Type I interferons link viral infection to enhanced epithelial turnover and repair

Cell Host Microbe. 2015 Jan 14;17(1):85-97. doi: 10.1016/j.chom.2014.11.004. Epub 2014 Dec 4.


The host immune system functions constantly to maintain chronic commensal and pathogenic organisms in check. The consequences of these immune responses on host physiology are as yet unexplored, and may have long-term implications in health and disease. We show that chronic viral infection increases epithelial turnover in multiple tissues, and the antiviral cytokines type I interferons (IFNs) mediate this response. Using a murine model with persistently elevated type I IFNs in the absence of exogenous viral infection, the Irgm1(-/-) mouse, we demonstrate that type I IFNs act through nonepithelial cells, including macrophages, to promote increased epithelial turnover and wound repair. Downstream of type I IFN signaling, the highly related IFN-stimulated genes Apolipoprotein L9a and b activate epithelial proliferation through ERK activation. Our findings demonstrate that the host immune response to chronic viral infection has systemic effects on epithelial turnover through a myeloid-epithelial circuit.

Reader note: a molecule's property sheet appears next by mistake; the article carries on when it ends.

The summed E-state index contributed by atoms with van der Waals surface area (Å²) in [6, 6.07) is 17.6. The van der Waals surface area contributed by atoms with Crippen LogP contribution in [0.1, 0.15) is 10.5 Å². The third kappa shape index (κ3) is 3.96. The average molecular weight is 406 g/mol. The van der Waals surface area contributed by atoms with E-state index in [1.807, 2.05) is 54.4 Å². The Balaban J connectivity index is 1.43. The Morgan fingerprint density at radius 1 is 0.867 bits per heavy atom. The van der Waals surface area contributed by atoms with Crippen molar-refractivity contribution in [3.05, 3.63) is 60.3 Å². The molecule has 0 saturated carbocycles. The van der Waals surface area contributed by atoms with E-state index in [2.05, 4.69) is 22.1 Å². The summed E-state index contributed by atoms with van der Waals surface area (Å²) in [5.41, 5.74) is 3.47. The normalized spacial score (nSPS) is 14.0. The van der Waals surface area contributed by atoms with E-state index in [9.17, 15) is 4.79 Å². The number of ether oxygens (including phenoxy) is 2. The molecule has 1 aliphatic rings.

Publication types

  • Research Support, N.I.H., Extramural
  • Research Support, Non-U.S. Gov't

MeSH terms

  • Animals
  • Epithelial Cells / drug effects
  • Epithelial Cells / physiology*
  • Epithelium / immunology*
  • Epithelium / physiology
  • Female
  • GTP-Binding Proteins / deficiency
  • Gene Expression Profiling
  • Interferon Type I / metabolism*
  • Male
  • Mice, Knockout
  • Molecular Sequence Data
  • Sequence Analysis, DNA
  • Signal Transduction
  • Virus Diseases / immunology*


  • Ifi1 protein, mouse
  • Interferon Type I
  • GTP-Binding Proteins

Associated data

  • GEO/GSE59603